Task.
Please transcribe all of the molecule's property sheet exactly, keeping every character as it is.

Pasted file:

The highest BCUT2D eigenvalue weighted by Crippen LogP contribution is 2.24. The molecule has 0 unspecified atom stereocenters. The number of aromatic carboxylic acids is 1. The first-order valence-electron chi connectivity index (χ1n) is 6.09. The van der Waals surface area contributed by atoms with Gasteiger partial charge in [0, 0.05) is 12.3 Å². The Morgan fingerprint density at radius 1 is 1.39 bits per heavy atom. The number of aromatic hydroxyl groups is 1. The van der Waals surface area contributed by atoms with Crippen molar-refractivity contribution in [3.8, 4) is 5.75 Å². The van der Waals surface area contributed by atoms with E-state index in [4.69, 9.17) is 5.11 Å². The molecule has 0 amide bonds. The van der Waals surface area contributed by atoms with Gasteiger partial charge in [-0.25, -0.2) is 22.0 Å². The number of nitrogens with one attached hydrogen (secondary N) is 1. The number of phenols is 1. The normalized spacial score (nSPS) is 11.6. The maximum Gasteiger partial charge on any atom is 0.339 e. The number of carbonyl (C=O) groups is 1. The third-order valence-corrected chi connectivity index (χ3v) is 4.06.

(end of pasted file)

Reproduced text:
The highest BCUT2D eigenvalue weighted by Crippen LogP contribution is 2.24. The molecule has 0 unspecified atom stereocenters. The number of aromatic carboxylic acids is 1. The first-order valence-electron chi connectivity index (χ1n) is 6.09. The van der Waals surface area contributed by atoms with Gasteiger partial charge in [0, 0.05) is 12.3 Å². The Morgan fingerprint density at radius 1 is 1.39 bits per heavy atom. The number of aromatic hydroxyl groups is 1. The van der Waals surface area contributed by atoms with Crippen molar-refractivity contribution in [3.8, 4) is 5.75 Å². The van der Waals surface area contributed by atoms with E-state index in [4.69, 9.17) is 5.11 Å². The molecule has 0 amide bonds. The van der Waals surface area contributed by atoms with Gasteiger partial charge in [-0.25, -0.2) is 22.0 Å². The number of nitrogens with one attached hydrogen (secondary N) is 1. The number of phenols is 1. The normalized spacial score (nSPS) is 11.6. The maximum Gasteiger partial charge on any atom is 0.339 e. The number of carbonyl (C=O) groups is 1. The third-order valence-corrected chi connectivity index (χ3v) is 4.06.